Our newest edition of Fieldbook has all the wildlife and conservation stories you’re looking for this spring. In this issue, we break open some preconceived notions about unloved wildlife from moles to spiders, what it looks like to be an outdoors person, and how climate resilience informs our work. Learn how Jenny Bruso, self-identified fat,…Read More
The Big Picture
Columbia Land Trust got its start in Vancouver, and 25 years later we’re still working to conserve the natural places here. Over the years, we’ve developed deep and lasting partnerships with people, communities, and elected leaders. Those relationships helped us play a leading role in conserving places like Camp Curry—a 100-year-old children’s camp on Lacamas Lake that was going to be sold for development. Clark County also boasts places where you can get your toes into the Columbia River: The wide sand beaches of Vancouver’s Frenchman’s Bar Park as well as Washougal’s William Clark Park are two waterfront parks where you can get to the water’s edge.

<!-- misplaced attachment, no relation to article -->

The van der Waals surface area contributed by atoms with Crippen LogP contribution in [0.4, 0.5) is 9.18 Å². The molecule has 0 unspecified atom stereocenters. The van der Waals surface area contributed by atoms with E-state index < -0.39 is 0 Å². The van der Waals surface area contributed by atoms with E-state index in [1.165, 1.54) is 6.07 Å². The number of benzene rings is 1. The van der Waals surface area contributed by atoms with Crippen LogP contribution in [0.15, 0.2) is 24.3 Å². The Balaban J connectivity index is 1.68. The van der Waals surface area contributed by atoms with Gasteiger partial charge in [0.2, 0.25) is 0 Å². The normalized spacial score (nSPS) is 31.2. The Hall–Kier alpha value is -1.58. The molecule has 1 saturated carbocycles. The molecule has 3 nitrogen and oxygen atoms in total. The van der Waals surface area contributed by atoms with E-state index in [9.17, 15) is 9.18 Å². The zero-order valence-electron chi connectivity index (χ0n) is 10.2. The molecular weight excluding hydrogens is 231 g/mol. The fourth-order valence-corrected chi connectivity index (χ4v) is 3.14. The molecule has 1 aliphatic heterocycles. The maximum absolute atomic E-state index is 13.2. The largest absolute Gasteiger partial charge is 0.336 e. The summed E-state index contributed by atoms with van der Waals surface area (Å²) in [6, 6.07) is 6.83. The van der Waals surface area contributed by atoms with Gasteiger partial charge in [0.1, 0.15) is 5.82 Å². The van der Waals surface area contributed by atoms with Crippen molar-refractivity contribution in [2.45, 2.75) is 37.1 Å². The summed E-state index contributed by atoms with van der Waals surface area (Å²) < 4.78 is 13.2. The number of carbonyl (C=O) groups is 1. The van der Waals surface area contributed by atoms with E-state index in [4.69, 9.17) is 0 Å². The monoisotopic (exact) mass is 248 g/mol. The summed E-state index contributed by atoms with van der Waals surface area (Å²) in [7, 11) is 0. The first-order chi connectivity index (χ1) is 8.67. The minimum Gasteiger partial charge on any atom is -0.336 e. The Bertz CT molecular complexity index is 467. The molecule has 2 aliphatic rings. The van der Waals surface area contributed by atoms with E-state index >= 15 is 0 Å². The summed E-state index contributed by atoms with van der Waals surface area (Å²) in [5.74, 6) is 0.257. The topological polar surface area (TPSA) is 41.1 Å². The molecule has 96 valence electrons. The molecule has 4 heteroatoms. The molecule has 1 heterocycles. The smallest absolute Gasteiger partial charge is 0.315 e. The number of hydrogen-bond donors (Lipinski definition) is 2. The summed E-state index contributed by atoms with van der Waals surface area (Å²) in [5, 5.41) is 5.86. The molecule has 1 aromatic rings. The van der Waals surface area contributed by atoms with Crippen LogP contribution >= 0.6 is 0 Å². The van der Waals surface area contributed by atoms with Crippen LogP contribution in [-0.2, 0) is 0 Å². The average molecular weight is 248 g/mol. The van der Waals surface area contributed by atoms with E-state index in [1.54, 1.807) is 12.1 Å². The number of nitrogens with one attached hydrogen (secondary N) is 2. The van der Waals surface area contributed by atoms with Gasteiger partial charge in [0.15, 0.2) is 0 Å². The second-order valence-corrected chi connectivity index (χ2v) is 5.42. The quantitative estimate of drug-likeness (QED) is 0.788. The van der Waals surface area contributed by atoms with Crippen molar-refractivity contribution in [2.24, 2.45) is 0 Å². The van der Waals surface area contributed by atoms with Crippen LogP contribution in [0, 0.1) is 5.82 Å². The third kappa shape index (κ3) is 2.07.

Why It Matters
For 20-plus years, Clark County was the fastest-growing county in Washington, but natural wonder remains abundant. Places such as Ridgefield National Wildlife Refuge and the Lacamas Lake north of Camas are strongholds for wildlife and natural beauty. Salmon Creek, which flows west through Vancouver; and East Fork Lewis River, which flows through Clark County, are two of the most important waterways for Columbia River salmon. With the population slated for continued growth, our challenge is providing for more people while also addressing the needs of native fish, wildlife, and plants.